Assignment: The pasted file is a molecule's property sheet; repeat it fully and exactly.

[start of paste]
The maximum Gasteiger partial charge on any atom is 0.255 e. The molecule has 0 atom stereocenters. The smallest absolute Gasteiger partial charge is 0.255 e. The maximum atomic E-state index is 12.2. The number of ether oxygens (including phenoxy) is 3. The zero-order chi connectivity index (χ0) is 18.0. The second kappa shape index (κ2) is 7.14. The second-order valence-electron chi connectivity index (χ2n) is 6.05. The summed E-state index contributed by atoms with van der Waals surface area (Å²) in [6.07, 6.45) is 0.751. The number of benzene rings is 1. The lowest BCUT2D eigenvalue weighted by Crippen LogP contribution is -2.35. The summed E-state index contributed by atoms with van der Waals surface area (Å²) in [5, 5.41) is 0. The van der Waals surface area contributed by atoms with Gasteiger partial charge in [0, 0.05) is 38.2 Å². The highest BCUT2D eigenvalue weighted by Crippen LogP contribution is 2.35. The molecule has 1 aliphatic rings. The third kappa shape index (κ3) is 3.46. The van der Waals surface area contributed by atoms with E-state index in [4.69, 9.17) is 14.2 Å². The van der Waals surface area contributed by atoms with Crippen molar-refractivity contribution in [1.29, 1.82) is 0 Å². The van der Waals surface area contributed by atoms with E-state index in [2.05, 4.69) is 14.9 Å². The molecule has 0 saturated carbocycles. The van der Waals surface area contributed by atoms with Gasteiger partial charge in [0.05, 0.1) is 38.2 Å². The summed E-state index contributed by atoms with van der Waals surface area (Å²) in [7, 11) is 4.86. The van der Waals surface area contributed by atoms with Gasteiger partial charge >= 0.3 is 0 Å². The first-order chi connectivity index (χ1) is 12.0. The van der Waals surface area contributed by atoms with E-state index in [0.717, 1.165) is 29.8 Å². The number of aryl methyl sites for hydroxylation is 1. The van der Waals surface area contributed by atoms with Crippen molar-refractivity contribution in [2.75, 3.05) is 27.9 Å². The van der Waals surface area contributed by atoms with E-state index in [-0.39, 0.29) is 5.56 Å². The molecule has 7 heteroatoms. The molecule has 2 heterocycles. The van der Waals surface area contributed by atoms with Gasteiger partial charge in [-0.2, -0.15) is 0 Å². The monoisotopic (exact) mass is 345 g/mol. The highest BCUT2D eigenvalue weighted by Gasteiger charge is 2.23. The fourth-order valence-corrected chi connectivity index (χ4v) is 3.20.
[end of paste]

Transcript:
The maximum Gasteiger partial charge on any atom is 0.255 e. The molecule has 0 atom stereocenters. The smallest absolute Gasteiger partial charge is 0.255 e. The maximum atomic E-state index is 12.2. The number of ether oxygens (including phenoxy) is 3. The zero-order chi connectivity index (χ0) is 18.0. The second kappa shape index (κ2) is 7.14. The second-order valence-electron chi connectivity index (χ2n) is 6.05. The summed E-state index contributed by atoms with van der Waals surface area (Å²) in [6.07, 6.45) is 0.751. The number of benzene rings is 1. The lowest BCUT2D eigenvalue weighted by Crippen LogP contribution is -2.35. The summed E-state index contributed by atoms with van der Waals surface area (Å²) in [5, 5.41) is 0. The van der Waals surface area contributed by atoms with Gasteiger partial charge in [0, 0.05) is 38.2 Å². The highest BCUT2D eigenvalue weighted by Crippen LogP contribution is 2.35. The molecule has 1 aliphatic rings. The third kappa shape index (κ3) is 3.46. The van der Waals surface area contributed by atoms with E-state index in [4.69, 9.17) is 14.2 Å². The van der Waals surface area contributed by atoms with Crippen molar-refractivity contribution in [1.29, 1.82) is 0 Å². The van der Waals surface area contributed by atoms with E-state index in [2.05, 4.69) is 14.9 Å². The molecule has 0 saturated carbocycles. The van der Waals surface area contributed by atoms with Gasteiger partial charge in [0.05, 0.1) is 38.2 Å². The summed E-state index contributed by atoms with van der Waals surface area (Å²) in [7, 11) is 4.86. The van der Waals surface area contributed by atoms with Gasteiger partial charge >= 0.3 is 0 Å². The first-order chi connectivity index (χ1) is 12.0. The van der Waals surface area contributed by atoms with E-state index in [0.717, 1.165) is 29.8 Å². The number of aryl methyl sites for hydroxylation is 1. The van der Waals surface area contributed by atoms with Crippen molar-refractivity contribution in [2.75, 3.05) is 27.9 Å². The van der Waals surface area contributed by atoms with E-state index in [-0.39, 0.29) is 5.56 Å². The molecule has 7 heteroatoms. The molecule has 2 heterocycles. The van der Waals surface area contributed by atoms with Gasteiger partial charge in [-0.2, -0.15) is 0 Å². The monoisotopic (exact) mass is 345 g/mol. The highest BCUT2D eigenvalue weighted by Gasteiger charge is 2.23. The fourth-order valence-corrected chi connectivity index (χ4v) is 3.20.